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AKF Then and Now: A Legacy of Caring

Helping Patients in Need

The American Kidney Fund was founded in 1971 out of concern for a single individual who had been bankrupted by the costs associated with treating kidney failure. In ourfirst year, weprovided financial assistance to 79 patients who would not have otherwise been able to pay for life-saving dialysis treatments.

Today, AKF has grown into the nation’s leading provider of charitable assistance to dialysis patients. In 2013, we helped more than 87,000 people—1 out of every 5 dialysis patients in the United States—pay for health insurance premiums and other treatment-related expenses. Since our founding, we have provided financial assistance to more than 1 million patients.

Increasing Awareness of a Silent Killer

In 1980, we began a public education outreach program to promote our new toll-free patient assistance and kidney information line.

Today, millions of people nationwide benefit from our efforts to raise awareness of kidney disease through health education and prevention efforts. Our national campaign, Pair Up: Join the Fight to Prevent Kidney Disease, empowers people to protect themselves, and the people they love, from kidney disease, our nation's 9th leading cause of death. Extensive online health education materials and a toll-free HelpLine (866.300.2900) provide information to people nationwide who are at risk for kidney disease.

Supporting Clinical Research

In 1974, we awarded our first research grant to Dr. Samuel L. Kountz, a pioneer in kidney transplantation from Brooklyn, N.Y. Dr. Kountz’s groundbreaking research in tissue typing led to the increased use of kidneys from unrelated donors.

Today, we continue to support nephrology's brightest scholars through our Clinical Scientist in Nephrology (CSN) program, established in 1988 to improve the quality of care provided to kidney patients and promote clinical research in nephrology. Alumni of the CSN program have gone on to become leading academic researchers at institutions nationwide. In 2013, we named Dr. Susan Wong, a research fellow at the University of Washington Medical Center, as the 2014-2015 American Kidney Fund–Sanofi Clinical Scientist in Nephrology fellow.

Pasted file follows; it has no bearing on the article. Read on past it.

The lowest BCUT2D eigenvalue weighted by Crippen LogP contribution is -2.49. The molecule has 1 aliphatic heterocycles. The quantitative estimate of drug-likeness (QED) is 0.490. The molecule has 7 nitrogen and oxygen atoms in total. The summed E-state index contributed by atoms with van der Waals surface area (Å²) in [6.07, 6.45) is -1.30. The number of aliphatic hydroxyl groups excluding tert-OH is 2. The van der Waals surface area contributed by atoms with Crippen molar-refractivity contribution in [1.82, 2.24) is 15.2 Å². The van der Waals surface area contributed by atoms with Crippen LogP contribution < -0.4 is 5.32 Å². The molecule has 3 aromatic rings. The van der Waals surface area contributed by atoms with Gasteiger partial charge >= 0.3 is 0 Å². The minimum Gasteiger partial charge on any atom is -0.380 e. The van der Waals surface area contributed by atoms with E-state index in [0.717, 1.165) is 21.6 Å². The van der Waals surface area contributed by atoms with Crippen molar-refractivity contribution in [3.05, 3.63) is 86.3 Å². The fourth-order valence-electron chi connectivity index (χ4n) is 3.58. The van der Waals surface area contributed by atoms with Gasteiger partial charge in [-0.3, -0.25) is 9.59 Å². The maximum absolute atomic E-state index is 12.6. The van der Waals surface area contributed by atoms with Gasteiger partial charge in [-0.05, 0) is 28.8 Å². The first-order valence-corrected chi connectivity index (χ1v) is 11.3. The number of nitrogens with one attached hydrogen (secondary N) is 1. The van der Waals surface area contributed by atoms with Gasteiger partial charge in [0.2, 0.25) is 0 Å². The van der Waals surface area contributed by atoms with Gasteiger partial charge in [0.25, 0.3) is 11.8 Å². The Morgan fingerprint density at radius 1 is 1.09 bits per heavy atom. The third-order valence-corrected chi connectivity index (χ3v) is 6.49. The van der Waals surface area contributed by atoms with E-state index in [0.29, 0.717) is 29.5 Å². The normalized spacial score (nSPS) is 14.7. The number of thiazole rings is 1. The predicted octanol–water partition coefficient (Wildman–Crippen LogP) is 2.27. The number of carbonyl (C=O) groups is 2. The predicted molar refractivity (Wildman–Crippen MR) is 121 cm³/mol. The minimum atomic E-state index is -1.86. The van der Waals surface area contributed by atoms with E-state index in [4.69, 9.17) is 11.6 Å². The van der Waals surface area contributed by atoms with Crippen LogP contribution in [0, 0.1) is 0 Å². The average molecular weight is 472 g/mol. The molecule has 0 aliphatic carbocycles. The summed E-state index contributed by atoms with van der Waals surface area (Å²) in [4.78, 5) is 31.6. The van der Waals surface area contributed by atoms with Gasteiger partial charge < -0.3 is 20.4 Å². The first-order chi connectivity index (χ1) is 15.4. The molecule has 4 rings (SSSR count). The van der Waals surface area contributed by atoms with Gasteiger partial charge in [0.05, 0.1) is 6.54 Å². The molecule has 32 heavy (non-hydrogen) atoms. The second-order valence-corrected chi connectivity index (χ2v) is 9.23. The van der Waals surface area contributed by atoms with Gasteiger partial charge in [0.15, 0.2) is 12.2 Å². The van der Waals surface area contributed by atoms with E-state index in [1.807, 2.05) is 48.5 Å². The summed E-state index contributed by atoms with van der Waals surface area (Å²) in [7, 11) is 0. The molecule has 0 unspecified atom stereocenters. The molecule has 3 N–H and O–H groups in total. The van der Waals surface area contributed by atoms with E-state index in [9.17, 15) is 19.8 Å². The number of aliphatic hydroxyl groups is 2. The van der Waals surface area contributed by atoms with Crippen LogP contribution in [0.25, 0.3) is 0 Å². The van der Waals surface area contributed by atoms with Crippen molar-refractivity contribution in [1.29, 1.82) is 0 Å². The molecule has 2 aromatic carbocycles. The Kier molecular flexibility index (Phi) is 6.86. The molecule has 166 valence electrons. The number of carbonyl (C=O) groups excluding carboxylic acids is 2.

Advancing Professional Education

In the late 1970s, we began sponsoring professional meetings that explored important developments in the treatment of kidney disease, working with leading hospitals and nephrologists.

Today, we provide continuing education to thousands of renal and primary care professionals each year through our online courses. These professional education programs cover a wide range of topics related to advances in kidney disease and treatment, prevention, and the importance of early identification and intervention—all with a focus on improving patient quality of life.

Advocating for Patients

From our earliest days, we have been an active advocate for public policy that ensures access to high quality care for kidney patients and supports research and prevention efforts.

Today, we are actively engaged with the Congressional Kidney Caucus and others representing groups at risk for kidney disease, helping build understanding of the disease, its causes and how it can be prevented. Our Advocacy Network informs and motivates patients, family, friends and caregivers to speak out and raise awareness in the fight against kidney disease. The network’s more than 4,000 advocates from all 50 states and the District of Columbia engage policymakers on issues relating to kidney disease and patient care.

Reaching Out to Communities at Risk

Recognizing the disproportionate impact of kidney disease on African Americans, in 1996 we launched a health screening program, enlisting churches and other organizations in a broad education and early intervention effort.

Today, we hold free health screening events in cities around the country, with an emphasis on reaching populations most at risk for kidney disease: people with diabetes, high blood pressure or a family history of kidney disease; those over age 60; and anyone who is African American, Hispanic, Asian American or Native American. Thousands of people are screened each year, and around 25 percent are found to have risk factors for kidney disease. Over the past 10 years, we have screened more than 100,000 people.

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